Mediastinitis is the inflammation or infection of the mediastinum. The pathogenesis of the infection remains unknown; radiographic, serologic, and/or histopathologic evidence of prior Histoplasma capsulatum infection, histoplasmosis, or chronic granulomatous disease is always observed. Additionally, mediastinitis may also present as the result of Staphylococcus aureus or Staphylococcus epidermidis infection following chest surgery.
Common causes of mediastinitis include bacterial and fungal infections, including group A beta-hemolytic streptococci, Mycobacterium tuberculosis, and Histoplasma capsulatum. 
Differentiating Mediastinitis from Other Diseases
Mediastinitis must be differentiated from other diseases that cause fever and chest pain, such as myocardial infarction, pneumothorax, and pneumonia.
The most potent risk factor for mediastinitis is recent chest surgery. Other risk factors include recent endoscopy, smoking, and obesity.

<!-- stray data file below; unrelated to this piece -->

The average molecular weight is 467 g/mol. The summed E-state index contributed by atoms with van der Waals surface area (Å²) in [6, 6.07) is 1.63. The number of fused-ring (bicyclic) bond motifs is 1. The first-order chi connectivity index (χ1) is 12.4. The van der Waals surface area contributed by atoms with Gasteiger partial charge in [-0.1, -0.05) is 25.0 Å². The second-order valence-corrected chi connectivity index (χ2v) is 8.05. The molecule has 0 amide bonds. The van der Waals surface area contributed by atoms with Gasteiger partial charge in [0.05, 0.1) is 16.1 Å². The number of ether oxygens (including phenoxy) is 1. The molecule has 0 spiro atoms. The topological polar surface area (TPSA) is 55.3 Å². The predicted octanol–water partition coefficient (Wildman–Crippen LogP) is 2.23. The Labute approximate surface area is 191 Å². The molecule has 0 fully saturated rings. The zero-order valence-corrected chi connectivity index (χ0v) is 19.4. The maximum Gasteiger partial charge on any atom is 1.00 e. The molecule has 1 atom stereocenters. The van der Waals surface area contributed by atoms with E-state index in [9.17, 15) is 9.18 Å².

Natural History, Complications and Prognosis
If left untreated, fibrosing mediastinitis may progress to sepsis and subsequently, death. Mortality rates related to mediastinitis vary, though some estimates predict rates greater than 60%. Common complications of mediastinitis include sepsis and pneumonia.
The diagnosis of mediastinitis is based on the CDC criteria, which includes histopathologic evidence, imagining findings, and other positive findings.
History and Symptoms
Specific areas of focus when obtaining a history from the patient include chest surgery, pharyngeal surgery, and endoscopy. Symptoms of mediastinitis include chest pain, cough, chills, and shortness of breath.
Common physical examination findings of mediastinitis include clinical signs of sepsis, tachycardia, and tachypnoea.
Laboratory findings consistent with the diagnosis of mediastinitis include positive confirmation of organisms found upon sternal culture during chest surgery or fine needle aspiration of the mediastinum including Staphylococcus aureus and Histoplasma capsulatum.
Chest X Ray
On chest x-ray, mediastinitis may be characterized by calcification, widening of the mediastinum, and increased right hilar bronchovascular bundles. The chest x-ray findings associated with mediastinitis are very non-specific.